The thrust of the October 23 story, written by Dexter Filkins, is that Iran has been turning over bags of cash to Karzai’s chief of staff, Umar Daudzai, as “part of a secret, steady stream of Iranian cash intended to buy the loyalty of Mr. Daudzai and promote Iran’s interests in the presidential palace.” Filkins writes that Afghan and Western officials, speaking on condition of anonymity, said that “the payments ... form an off-the-books fund that Mr. Daudzai and Mr. Karzai have used to pay Afghan lawmakers, tribal elders and even Taliban commanders to secure their loyalty.”
A “senior NATO officer, speaking on condition of anonymity,” told the Times that “the Iranian government was conducting an aggressive campaign inside Afghanistan to undermine the American and NATO mission and to gain influence in politics.” He added that Iran’s intelligence agencies were “providing financing, weapons and training to the Taliban” and “financed the campaigns of several Afghans who ran in last month’s parliamentary election.”
Meanwhile, said an Afghan official, Daudzai steers visitors to Karzai who will complain about the American occupation and civilian deaths. Of course, this might well be the case regardless of the Iranian influence: Daudzai, Filkins reports, “is part of a group of Afghans around Mr. Karzai whose members once belonged to Hezb-i-Islami, a hard-line Islamist group that fought the Soviet Union in the 1980s. The group, loosely allied with the Taliban, is still fighting NATO forces and the Afghan government.” In other words, they are simply against any and all foreign occupation of their country. Daudzai, therefore, probably required very little encouragement from Tehran in order to become a thorn in Uncle Sam’s side.
How much money has Iran been lavishing on the Karzai regime? Filkins could not get a firm accounting: “An Afghan political leader said he believed that Mr. Daudzai received between $1 million and $2 million every other month. A former diplomat who served in Afghanistan said sometimes single payments totaled as much as $6 million.”
Daudzai, Karzai, and Feda Hussein Maliki, the Iranian ambassador to Afghanistan, all declined to comment on Filkins’ story. Nonetheless, an aide to Daudzai did take time to dismiss the allegations as “rubbish,” and Maliki’s spokesman called them “devilish gossip by the West and foreign media.”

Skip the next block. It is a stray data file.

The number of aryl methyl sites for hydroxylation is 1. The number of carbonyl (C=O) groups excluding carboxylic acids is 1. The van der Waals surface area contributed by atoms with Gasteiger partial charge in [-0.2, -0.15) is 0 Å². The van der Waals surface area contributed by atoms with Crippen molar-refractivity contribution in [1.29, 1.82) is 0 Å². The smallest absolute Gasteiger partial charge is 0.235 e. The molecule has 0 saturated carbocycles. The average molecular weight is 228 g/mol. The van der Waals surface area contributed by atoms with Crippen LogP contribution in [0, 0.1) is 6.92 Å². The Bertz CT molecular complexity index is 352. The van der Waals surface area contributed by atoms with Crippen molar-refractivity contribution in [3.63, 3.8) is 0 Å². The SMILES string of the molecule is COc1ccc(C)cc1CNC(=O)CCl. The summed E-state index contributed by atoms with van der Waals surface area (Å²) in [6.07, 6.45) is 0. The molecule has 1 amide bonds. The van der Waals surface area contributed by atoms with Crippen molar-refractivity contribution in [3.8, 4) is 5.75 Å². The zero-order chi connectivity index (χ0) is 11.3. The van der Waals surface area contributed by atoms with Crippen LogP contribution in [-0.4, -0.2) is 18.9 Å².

Within 48 hours of the publishing of Filkins’ story, however, Karzai admitted that Afghanistan had indeed been receiving cash from Iran via Daudzai. Alissa J. Rubin, reporting for the Times on October 25, wrote that Karzai “said the Iranian money was used to pay expenses in his office and that he had instructed Mr. Daudzai to accept it.” Nor was Karzai apologetic about taking the cash, saying that “his government will continue to receive the payments, which amount to no more than $1 million twice a year” — far less than any of Filkins’ sources had suggested, which means either (a) the sources or Karzai is lying or (b) Daudzai is pocketing most of the loot, which might explain why, according to Filkins’ sources, Daudzai “owns at least six homes in Dubai, in the United Arab Emirates, and in Vancouver, British Columbia, acquired during his time as Mr. Karzai’s top aide.”
Karzai denied that the payments were part of a nefarious Iranian plot, explaining that the cash transfers are “a relationship between neighbors,” with Iran asking “for good relations in return, and for lots of other things in return” and Afghanistan doing likewise. Rubin reports that Karzai also claimed that “the United States had long been well aware of the Iranian money” and that he had discussed it with President George W. Bush.